The report also revealed that more than 1,900 RMG factories were shut down or its workers were laid off during this time
A total of 324,684 readymade garment (RMG) workers became unemployed during the Covid-19 pandemic in Bangladesh, said a study by the Bangladesh Institute of Labour Studies (BILS).
The report also revealed that more than 1,900 RMG factories were shut down or its workers were laid off during this time.
The study, titled "Covid-19: Decent Work in Readymade Garment Sector," was recently revealed at a press conference.
Naimul Ahsan Jewel, member of the BILS Advisory Council and joint coordinator of the Sramik Karmachari Oikya Parishad (SKOP), read out a written statement at the press conference chaired by Anwar Hossain, vice chairman of BILS.
The study also found that 80% of the workers had no savings, while 27% of the workers had reduced their food expenses as monthly wages became irregular during the pandemic.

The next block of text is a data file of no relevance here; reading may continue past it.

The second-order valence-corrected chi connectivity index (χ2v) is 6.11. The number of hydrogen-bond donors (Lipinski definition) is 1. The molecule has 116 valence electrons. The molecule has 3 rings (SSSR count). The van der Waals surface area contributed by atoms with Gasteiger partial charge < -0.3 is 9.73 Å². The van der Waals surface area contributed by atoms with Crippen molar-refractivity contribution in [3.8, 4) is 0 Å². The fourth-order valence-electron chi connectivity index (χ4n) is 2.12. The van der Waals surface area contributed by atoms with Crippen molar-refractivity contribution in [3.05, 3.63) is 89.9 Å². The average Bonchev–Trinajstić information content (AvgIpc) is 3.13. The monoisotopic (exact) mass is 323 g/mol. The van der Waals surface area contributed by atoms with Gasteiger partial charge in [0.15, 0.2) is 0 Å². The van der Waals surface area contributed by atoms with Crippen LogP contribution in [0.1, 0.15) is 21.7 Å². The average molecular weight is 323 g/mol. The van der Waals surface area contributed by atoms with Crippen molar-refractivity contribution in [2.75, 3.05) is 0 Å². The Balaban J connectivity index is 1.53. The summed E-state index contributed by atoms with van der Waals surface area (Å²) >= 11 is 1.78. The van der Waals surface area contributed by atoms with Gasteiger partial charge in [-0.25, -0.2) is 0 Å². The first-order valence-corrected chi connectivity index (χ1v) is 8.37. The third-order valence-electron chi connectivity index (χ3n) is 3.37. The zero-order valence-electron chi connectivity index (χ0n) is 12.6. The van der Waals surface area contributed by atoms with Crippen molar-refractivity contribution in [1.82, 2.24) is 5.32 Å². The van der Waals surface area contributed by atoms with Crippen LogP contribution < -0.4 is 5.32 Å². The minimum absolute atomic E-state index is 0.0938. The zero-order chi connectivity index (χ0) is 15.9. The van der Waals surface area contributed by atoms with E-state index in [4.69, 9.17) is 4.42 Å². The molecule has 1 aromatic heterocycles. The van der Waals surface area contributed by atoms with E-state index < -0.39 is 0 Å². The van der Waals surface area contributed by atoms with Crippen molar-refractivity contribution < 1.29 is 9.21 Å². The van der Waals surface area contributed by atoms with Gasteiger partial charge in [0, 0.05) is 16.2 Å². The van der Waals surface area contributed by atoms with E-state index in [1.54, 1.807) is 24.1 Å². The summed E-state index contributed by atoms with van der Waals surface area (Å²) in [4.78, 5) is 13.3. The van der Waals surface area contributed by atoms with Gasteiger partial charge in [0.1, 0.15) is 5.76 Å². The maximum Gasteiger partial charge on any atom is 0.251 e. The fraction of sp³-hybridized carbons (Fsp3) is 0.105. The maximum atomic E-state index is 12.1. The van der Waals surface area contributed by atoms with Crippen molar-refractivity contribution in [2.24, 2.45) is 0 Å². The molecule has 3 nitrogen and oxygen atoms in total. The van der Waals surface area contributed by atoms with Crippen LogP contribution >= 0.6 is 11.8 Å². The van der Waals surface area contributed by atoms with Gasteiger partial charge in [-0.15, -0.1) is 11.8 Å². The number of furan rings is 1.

It further said that some 26,500 garment workers were fired by 87 factories without following the provisions of labour laws since March earlier this year.
The study said although the country’s export sector got Tk5,000 crore as loan under the stimulus package to pay workers wages amid the pandemic and fight the Covid-19 fallout, the benefit of the package was not transmitted to the workers.
BILS vice chairman Anwar Hossain said the country's RMG workers have been struggling for their survival due to frequent retrenchment and factory layoffs amid the coronavirus pandemic.
In many cases the workers' retrenchment took place without following labour laws and rules, he alleged.
Almost every day since April this year, workers took to the streets demanding their wages or protesting job cuts and shutdown of factories, said the worker leaders.
The leaders also alleged that many factories were running their production without complying with the Covid-19 health guidelines.
They said the government had taken no initiatives to prevent layoff in factories.
Citing a previous study conducted in 2019, BILS said 56% of the RMG workers procured their essential commodities on credit, and 72% had no ability to get proper treatment due to low wages, while the pandemic amplified their crises even more.